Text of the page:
The Fashion Museum

Above image: The Fashion Museum. Photography by Bethan Burnett

Bath is a city known for its museums and heritage sites relating to its Roman past and is a UNESCO World Heritage Site in its own right. However, the Fashion Museum is an underrated gem that many have yet to discover in the area.

Housed in a section of the city’s grand Assembly Rooms, a building dating from the eighteenth century, the Fashion Museum may be small in size, but it displays an incredible journey throughout the history of fashion. The museum was first opened in May 1963, as the Museum of Costume, by Doris Langley Moore who donated her private collection of clothing and costumes to the city of Bath. Since 2007, the museum has been known as the Fashion Museum and currently displays around 165 items.

This incredible collection of costumes is located in the lower floors of the Assembly Rooms and is fully accessible. The museum is primarily comprised of a permanent exhibit ‘A History of Fashion in 100 Objects’. Accompanied by a free audio guide, this exhibit takes through you time, viewing the most iconic styles of outfits from the last 400 years. These include the grand gowns of the eighteenth and nineteenth centuries, all the way through to the iconic mini-dresses of the 1960s. Not only does this museum contain full costumes, it also displays accessories, such as shoes, fans and jewellery.

Part of the ‘A History of Fashion in 100 Objects’ exhibit.
PHOTOGRAPH BY Bethan Burnett

During your journey through the history of fashion, there is the opportunity for both children and adults to try on some replica outfits! This is a great way to allow visitors to fully experience the fashions of previous centuries, as they can appreciate how heavy and constricting these outfits were. It really helps to bring the history alive, especially for children.

The Fashion Museum also regularly holds temporary exhibitions, such as its ‘Royal Women’ exhibition which ran in 2018 and displayed the gowns of prominent female members of the royal family, such as Queen Elizabeth II, Princess Margaret and Queen Mary. Images from this exhibition can be seen below. In addition, the museum also names a ‘Dress of the Year’, which can be viewed during your trip. For 2019, this was the Pink tulle dress designed by Giambattista Valli for H&M and most famously worn by Kendall Jenner at the Cannes Film Festival in May 2019.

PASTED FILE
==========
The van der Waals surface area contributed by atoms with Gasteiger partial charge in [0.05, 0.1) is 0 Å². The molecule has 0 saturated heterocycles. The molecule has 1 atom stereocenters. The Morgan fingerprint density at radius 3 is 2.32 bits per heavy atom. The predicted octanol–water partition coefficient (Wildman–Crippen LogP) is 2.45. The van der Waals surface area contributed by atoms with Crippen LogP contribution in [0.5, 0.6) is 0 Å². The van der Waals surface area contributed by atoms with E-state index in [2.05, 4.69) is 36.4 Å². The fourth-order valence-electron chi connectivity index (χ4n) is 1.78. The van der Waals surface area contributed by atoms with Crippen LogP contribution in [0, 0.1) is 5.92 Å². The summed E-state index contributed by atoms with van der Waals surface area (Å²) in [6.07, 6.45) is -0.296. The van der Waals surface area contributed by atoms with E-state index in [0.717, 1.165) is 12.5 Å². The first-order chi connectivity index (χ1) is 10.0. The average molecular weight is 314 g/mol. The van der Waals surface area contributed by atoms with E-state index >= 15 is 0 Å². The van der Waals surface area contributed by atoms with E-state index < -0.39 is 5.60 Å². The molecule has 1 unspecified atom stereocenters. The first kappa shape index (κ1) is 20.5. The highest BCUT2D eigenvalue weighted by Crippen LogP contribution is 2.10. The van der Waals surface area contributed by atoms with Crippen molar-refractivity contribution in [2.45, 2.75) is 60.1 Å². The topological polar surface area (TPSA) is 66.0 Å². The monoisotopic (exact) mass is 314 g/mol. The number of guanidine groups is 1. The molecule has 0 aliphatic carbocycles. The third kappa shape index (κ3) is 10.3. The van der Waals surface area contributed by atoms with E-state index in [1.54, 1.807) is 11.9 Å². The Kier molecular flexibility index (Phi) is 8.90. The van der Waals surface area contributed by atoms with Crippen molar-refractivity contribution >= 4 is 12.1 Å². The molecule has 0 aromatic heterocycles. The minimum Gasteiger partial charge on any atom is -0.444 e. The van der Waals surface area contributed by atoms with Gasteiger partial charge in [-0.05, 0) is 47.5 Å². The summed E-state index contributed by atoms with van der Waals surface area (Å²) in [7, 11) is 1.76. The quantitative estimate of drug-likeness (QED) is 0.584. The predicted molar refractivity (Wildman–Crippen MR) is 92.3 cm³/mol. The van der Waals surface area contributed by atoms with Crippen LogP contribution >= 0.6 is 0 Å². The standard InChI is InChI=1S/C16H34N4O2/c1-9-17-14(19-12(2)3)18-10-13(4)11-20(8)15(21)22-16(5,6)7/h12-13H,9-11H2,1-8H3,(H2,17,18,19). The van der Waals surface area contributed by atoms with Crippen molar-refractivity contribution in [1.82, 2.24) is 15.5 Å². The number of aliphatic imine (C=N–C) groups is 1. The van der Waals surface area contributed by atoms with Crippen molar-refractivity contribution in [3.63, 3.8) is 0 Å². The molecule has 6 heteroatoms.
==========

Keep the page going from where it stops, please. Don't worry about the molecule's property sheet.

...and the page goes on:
Purple dress owned by Alexandra, Princess of Wales and made by Madame Doeuillet (1910).

Due to the current spread of COVID-19, the Fashion Museum is currently closed. However, its online presence has meant that people can still experience this amazing museum from the comfort of their own home wherever they are in the world! On their website, you can take a 3D tour of the museum, to experience the exhibit for yourself, and can also view images of every ‘Dress of the Year’ that has been chosen throughout the museum’s history! Additionally, on social media the museum regularly posts about items in their collection and engages with their following to know what their audience would like to view next.

Grey satin ball gown worn by Queen Elizabeth, the Queen Mother, made by Hartell (1954).

The Fashion Museum is a small museum with a big impact. Its collection takes you on an interactive journey throughout centuries of fashion and allows you to immerse yourself in the experience. The museum’s online presence has meant that despite the museum currently being closed, its collection can still be experienced by fashion fans from all over the world.


Please note that the Fashion Museum is currently closed due to the ongoing COVID-19 lockdown. Please check on the museum’s website for opening information before attempting to travel to the museum


Entry Price: £8.55 online or £9.50 on the door for adults, and £6.53 online or £7.25 on the door for children

Address: Assembly Rooms, Bennett St, Bath BA1 2QH

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Zoe Davies

Zoe will graduate in summer 2020 with a BA degree in History from Aberystwyth University, Wales and hopes to go on to study an MA in Heritage Studies. She is passionate about the heritage sector, and museums in particular. As a keen writer, Zoe also runs her own heritage blog at